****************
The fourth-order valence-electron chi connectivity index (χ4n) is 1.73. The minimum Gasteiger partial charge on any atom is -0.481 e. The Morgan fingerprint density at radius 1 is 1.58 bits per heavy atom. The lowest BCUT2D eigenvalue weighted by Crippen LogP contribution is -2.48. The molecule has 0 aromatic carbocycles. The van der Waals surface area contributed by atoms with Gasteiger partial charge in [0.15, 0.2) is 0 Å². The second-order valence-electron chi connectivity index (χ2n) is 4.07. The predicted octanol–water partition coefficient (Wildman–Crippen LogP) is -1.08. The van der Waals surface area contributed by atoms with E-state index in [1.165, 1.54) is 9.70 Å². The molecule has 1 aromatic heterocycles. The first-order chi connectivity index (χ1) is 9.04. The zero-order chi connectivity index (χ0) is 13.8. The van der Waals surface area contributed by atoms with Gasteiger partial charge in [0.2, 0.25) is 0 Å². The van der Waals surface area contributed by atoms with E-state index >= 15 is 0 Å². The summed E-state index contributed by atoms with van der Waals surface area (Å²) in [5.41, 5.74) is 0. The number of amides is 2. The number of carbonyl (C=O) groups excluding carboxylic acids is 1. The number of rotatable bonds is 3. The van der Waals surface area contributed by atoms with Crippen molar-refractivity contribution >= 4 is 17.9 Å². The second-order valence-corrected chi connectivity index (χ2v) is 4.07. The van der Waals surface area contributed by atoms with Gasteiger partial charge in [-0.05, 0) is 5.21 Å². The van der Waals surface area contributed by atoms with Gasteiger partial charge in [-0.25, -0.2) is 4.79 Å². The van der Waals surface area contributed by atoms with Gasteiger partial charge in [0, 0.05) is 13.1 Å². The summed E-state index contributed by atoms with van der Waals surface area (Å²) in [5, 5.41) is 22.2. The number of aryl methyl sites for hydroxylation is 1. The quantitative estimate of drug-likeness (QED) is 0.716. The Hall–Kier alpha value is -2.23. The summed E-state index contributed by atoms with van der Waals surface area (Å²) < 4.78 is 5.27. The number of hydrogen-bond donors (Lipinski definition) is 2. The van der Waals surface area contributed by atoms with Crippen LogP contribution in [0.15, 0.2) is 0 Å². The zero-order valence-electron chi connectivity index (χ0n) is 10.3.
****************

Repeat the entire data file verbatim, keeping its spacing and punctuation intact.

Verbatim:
The fourth-order valence-electron chi connectivity index (χ4n) is 1.73. The minimum Gasteiger partial charge on any atom is -0.481 e. The Morgan fingerprint density at radius 1 is 1.58 bits per heavy atom. The lowest BCUT2D eigenvalue weighted by Crippen LogP contribution is -2.48. The molecule has 0 aromatic carbocycles. The van der Waals surface area contributed by atoms with Gasteiger partial charge in [0.15, 0.2) is 0 Å². The second-order valence-electron chi connectivity index (χ2n) is 4.07. The predicted octanol–water partition coefficient (Wildman–Crippen LogP) is -1.08. The van der Waals surface area contributed by atoms with E-state index in [1.165, 1.54) is 9.70 Å². The molecule has 1 aromatic heterocycles. The first-order chi connectivity index (χ1) is 9.04. The zero-order chi connectivity index (χ0) is 13.8. The van der Waals surface area contributed by atoms with Gasteiger partial charge in [0.2, 0.25) is 0 Å². The van der Waals surface area contributed by atoms with E-state index >= 15 is 0 Å². The summed E-state index contributed by atoms with van der Waals surface area (Å²) in [5.41, 5.74) is 0. The number of amides is 2. The number of carbonyl (C=O) groups excluding carboxylic acids is 1. The number of rotatable bonds is 3. The van der Waals surface area contributed by atoms with Crippen molar-refractivity contribution >= 4 is 17.9 Å². The second-order valence-corrected chi connectivity index (χ2v) is 4.07. The van der Waals surface area contributed by atoms with Gasteiger partial charge in [-0.05, 0) is 5.21 Å². The van der Waals surface area contributed by atoms with Gasteiger partial charge in [-0.25, -0.2) is 4.79 Å². The van der Waals surface area contributed by atoms with Gasteiger partial charge in [0, 0.05) is 13.1 Å². The summed E-state index contributed by atoms with van der Waals surface area (Å²) in [5, 5.41) is 22.2. The number of aryl methyl sites for hydroxylation is 1. The quantitative estimate of drug-likeness (QED) is 0.716. The Hall–Kier alpha value is -2.23. The summed E-state index contributed by atoms with van der Waals surface area (Å²) < 4.78 is 5.27. The number of hydrogen-bond donors (Lipinski definition) is 2. The van der Waals surface area contributed by atoms with Crippen LogP contribution in [0.15, 0.2) is 0 Å². The zero-order valence-electron chi connectivity index (χ0n) is 10.3.